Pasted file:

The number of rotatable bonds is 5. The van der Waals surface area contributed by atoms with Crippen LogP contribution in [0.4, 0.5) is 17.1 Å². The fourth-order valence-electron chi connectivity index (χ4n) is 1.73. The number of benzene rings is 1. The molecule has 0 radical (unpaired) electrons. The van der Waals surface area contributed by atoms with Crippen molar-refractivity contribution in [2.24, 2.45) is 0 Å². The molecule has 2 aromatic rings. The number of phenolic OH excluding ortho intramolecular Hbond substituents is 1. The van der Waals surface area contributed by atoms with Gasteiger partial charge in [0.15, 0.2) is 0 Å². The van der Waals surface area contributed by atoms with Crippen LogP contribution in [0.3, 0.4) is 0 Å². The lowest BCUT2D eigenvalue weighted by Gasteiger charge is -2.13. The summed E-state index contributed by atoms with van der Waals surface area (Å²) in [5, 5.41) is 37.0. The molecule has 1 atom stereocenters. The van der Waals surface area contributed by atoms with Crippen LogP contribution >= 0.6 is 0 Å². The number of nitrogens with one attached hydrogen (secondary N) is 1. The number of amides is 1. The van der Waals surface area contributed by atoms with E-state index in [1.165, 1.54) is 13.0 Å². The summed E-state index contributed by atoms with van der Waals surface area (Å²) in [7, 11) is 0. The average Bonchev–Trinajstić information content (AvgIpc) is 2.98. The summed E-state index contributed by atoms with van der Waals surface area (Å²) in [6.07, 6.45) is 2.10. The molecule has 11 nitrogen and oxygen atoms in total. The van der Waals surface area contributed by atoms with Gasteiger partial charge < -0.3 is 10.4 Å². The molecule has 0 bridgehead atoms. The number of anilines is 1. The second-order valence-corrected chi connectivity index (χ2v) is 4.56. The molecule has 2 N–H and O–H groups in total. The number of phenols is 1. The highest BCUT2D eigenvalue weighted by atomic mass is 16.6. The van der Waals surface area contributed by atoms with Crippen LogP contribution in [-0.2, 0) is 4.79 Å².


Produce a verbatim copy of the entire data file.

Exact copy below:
The number of rotatable bonds is 5. The van der Waals surface area contributed by atoms with Crippen LogP contribution in [0.4, 0.5) is 17.1 Å². The fourth-order valence-electron chi connectivity index (χ4n) is 1.73. The number of benzene rings is 1. The molecule has 0 radical (unpaired) electrons. The van der Waals surface area contributed by atoms with Crippen molar-refractivity contribution in [2.24, 2.45) is 0 Å². The molecule has 2 aromatic rings. The number of phenolic OH excluding ortho intramolecular Hbond substituents is 1. The van der Waals surface area contributed by atoms with Gasteiger partial charge in [0.15, 0.2) is 0 Å². The van der Waals surface area contributed by atoms with Crippen LogP contribution in [0.3, 0.4) is 0 Å². The lowest BCUT2D eigenvalue weighted by Gasteiger charge is -2.13. The summed E-state index contributed by atoms with van der Waals surface area (Å²) in [5, 5.41) is 37.0. The molecule has 1 atom stereocenters. The van der Waals surface area contributed by atoms with Crippen LogP contribution >= 0.6 is 0 Å². The number of nitrogens with one attached hydrogen (secondary N) is 1. The number of amides is 1. The van der Waals surface area contributed by atoms with E-state index in [1.165, 1.54) is 13.0 Å². The summed E-state index contributed by atoms with van der Waals surface area (Å²) in [7, 11) is 0. The average Bonchev–Trinajstić information content (AvgIpc) is 2.98. The summed E-state index contributed by atoms with van der Waals surface area (Å²) in [6.07, 6.45) is 2.10. The molecule has 11 nitrogen and oxygen atoms in total. The van der Waals surface area contributed by atoms with Gasteiger partial charge < -0.3 is 10.4 Å². The molecule has 0 bridgehead atoms. The number of anilines is 1. The second-order valence-corrected chi connectivity index (χ2v) is 4.56. The molecule has 2 N–H and O–H groups in total. The number of phenols is 1. The highest BCUT2D eigenvalue weighted by atomic mass is 16.6. The van der Waals surface area contributed by atoms with Crippen LogP contribution in [-0.2, 0) is 4.79 Å².